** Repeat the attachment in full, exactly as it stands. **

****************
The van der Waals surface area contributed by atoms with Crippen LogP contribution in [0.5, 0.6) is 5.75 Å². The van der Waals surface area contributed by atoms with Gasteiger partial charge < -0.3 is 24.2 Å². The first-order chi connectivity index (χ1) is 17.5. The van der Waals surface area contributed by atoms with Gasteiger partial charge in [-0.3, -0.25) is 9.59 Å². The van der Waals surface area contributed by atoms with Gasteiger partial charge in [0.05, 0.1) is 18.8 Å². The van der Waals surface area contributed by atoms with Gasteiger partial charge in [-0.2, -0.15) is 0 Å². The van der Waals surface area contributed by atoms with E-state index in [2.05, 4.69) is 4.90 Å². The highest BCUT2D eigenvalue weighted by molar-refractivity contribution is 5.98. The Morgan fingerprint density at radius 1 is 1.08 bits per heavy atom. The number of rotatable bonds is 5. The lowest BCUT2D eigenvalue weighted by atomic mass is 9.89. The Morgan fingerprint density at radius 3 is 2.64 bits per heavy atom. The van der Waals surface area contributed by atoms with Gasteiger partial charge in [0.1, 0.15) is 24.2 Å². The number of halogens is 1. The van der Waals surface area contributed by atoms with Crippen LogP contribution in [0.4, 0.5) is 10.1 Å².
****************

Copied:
The van der Waals surface area contributed by atoms with Crippen LogP contribution in [0.5, 0.6) is 5.75 Å². The van der Waals surface area contributed by atoms with Gasteiger partial charge < -0.3 is 24.2 Å². The first-order chi connectivity index (χ1) is 17.5. The van der Waals surface area contributed by atoms with Gasteiger partial charge in [-0.3, -0.25) is 9.59 Å². The van der Waals surface area contributed by atoms with Gasteiger partial charge in [0.05, 0.1) is 18.8 Å². The van der Waals surface area contributed by atoms with Gasteiger partial charge in [-0.2, -0.15) is 0 Å². The van der Waals surface area contributed by atoms with E-state index in [2.05, 4.69) is 4.90 Å². The highest BCUT2D eigenvalue weighted by molar-refractivity contribution is 5.98. The Morgan fingerprint density at radius 1 is 1.08 bits per heavy atom. The number of rotatable bonds is 5. The lowest BCUT2D eigenvalue weighted by atomic mass is 9.89. The Morgan fingerprint density at radius 3 is 2.64 bits per heavy atom. The van der Waals surface area contributed by atoms with Gasteiger partial charge in [0.1, 0.15) is 24.2 Å². The number of halogens is 1. The van der Waals surface area contributed by atoms with Crippen LogP contribution in [0.4, 0.5) is 10.1 Å².